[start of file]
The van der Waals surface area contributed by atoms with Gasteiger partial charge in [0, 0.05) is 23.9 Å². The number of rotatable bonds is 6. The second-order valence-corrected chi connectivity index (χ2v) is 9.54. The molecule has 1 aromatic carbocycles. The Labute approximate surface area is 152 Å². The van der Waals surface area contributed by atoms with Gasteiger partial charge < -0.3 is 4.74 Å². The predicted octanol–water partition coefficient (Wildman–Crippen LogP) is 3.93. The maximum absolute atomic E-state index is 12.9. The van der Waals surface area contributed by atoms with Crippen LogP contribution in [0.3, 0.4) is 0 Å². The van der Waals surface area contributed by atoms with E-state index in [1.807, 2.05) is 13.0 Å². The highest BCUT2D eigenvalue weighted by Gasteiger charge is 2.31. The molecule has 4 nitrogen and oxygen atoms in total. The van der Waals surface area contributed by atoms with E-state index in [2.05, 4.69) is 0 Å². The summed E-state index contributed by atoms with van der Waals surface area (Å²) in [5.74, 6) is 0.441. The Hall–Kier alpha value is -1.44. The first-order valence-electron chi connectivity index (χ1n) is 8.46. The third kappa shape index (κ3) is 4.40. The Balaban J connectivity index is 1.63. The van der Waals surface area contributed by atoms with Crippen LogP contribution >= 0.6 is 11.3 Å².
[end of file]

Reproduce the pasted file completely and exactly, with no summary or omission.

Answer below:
The van der Waals surface area contributed by atoms with Gasteiger partial charge in [0, 0.05) is 23.9 Å². The number of rotatable bonds is 6. The second-order valence-corrected chi connectivity index (χ2v) is 9.54. The molecule has 1 aromatic carbocycles. The Labute approximate surface area is 152 Å². The van der Waals surface area contributed by atoms with Gasteiger partial charge < -0.3 is 4.74 Å². The predicted octanol–water partition coefficient (Wildman–Crippen LogP) is 3.93. The maximum absolute atomic E-state index is 12.9. The van der Waals surface area contributed by atoms with Crippen LogP contribution in [0.3, 0.4) is 0 Å². The van der Waals surface area contributed by atoms with E-state index in [1.807, 2.05) is 13.0 Å². The highest BCUT2D eigenvalue weighted by Gasteiger charge is 2.31. The molecule has 4 nitrogen and oxygen atoms in total. The van der Waals surface area contributed by atoms with E-state index in [2.05, 4.69) is 0 Å². The summed E-state index contributed by atoms with van der Waals surface area (Å²) in [5.74, 6) is 0.441. The Hall–Kier alpha value is -1.44. The first-order valence-electron chi connectivity index (χ1n) is 8.46. The third kappa shape index (κ3) is 4.40. The Balaban J connectivity index is 1.63. The van der Waals surface area contributed by atoms with Crippen LogP contribution >= 0.6 is 11.3 Å².